Mt Riddell

By Adrian | January 12, 2020

For the last 4 years on New Years day, I like to start the year off right, get up nice and early and take a drive out to Healesville to hike up Mt Riddell. Not sure how, why or when I decided that this was going to be a tradition, but I’d completed it a few times in the past and its kinda stuck now. New Years Day 2020 wasn’t going to stop that.


Thankfully the weather was on my side today when I headed off just after 7am, a nice 11 degrees, but once the sun came out the expected top was going to be around 25 degrees which is why I like to get this one done early.


This is a 12km out and back hike on management track, with an ascent of 610m over 6000m (average 10% grade). This track starts off nice and gradual and slowly starts getting steeper. The last 2.5km is where most of the climbing happens, its not overly steep but keep in mind, its all uphill, you just gotta plod through it.

This is not the most scenic of walks, there are only a few places that you can see views from due to the growth of the trees, but for me, this walk is not about the views, its more to reflect on the things of last year and think about things ahead, and hopefully kick start my body into heading into the outdoors more. It’s also a very quiet track with birds and occasionally a kangaroo that quickly hops down the steep embankments. This picture shows that the sun really wants to scorch me just as soon as it gets above above the treeline.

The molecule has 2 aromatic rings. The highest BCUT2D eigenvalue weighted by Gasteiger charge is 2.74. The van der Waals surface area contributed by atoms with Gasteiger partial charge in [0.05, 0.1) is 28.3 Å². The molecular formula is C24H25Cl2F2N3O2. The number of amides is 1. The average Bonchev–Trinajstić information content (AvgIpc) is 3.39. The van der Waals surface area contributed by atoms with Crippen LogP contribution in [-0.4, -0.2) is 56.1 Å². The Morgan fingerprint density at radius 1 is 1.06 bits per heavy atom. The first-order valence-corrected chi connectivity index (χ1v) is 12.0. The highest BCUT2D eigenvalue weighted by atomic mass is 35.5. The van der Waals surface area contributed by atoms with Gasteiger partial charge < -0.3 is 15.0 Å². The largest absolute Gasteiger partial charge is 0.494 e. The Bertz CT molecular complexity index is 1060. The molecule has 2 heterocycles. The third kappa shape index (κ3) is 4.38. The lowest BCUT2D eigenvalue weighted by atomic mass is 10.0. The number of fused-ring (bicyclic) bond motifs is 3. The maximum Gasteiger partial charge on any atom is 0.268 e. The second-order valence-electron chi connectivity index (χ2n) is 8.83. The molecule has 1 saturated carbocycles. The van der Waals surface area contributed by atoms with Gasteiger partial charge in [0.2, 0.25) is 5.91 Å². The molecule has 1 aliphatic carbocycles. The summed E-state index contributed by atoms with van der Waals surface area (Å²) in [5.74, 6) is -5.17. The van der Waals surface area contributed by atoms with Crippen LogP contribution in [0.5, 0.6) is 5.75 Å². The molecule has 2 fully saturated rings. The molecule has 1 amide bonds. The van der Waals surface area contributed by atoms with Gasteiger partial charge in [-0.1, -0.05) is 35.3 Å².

You do get a few good looks at Maroondah Dam, and at one point you can get a view of the city which is about 60km away, but with all the fires happening it was mostly haze today.


On the way up there is a large pole with a solar mounted camera on it that overlooks one of Melbourne’s water catchments. If I had to make an educated guess, it would be for fire management given its overlooking Maroondah dam and the forest area around it. Melbourne has some of the best drinking water in the world thanks to the restrictive and extended water catchment zones that protects these areas, and some bright spark decides to add this comment. While I agree with the sentiment, if the government wasn’t looking after this area, you wouldn’t have any nature to be in. It would either be over run with people doing as they see fit, or worse.


Once you get to the top there is a nice picnic table you can sit at before heading back down. You can continue this walk a little further to a large stone cairn which you have to go through thick growth to get there. Fair warning though, there are no views at the top.


Today didn’t break any records for me heading out, in fact I was 20 mins slower than 2 years ago, so I have work to do! If you do head out here, please respect the no walking signs onto adjoining tracks. I hope that one day more of these restricted areas can be opened up for walkers.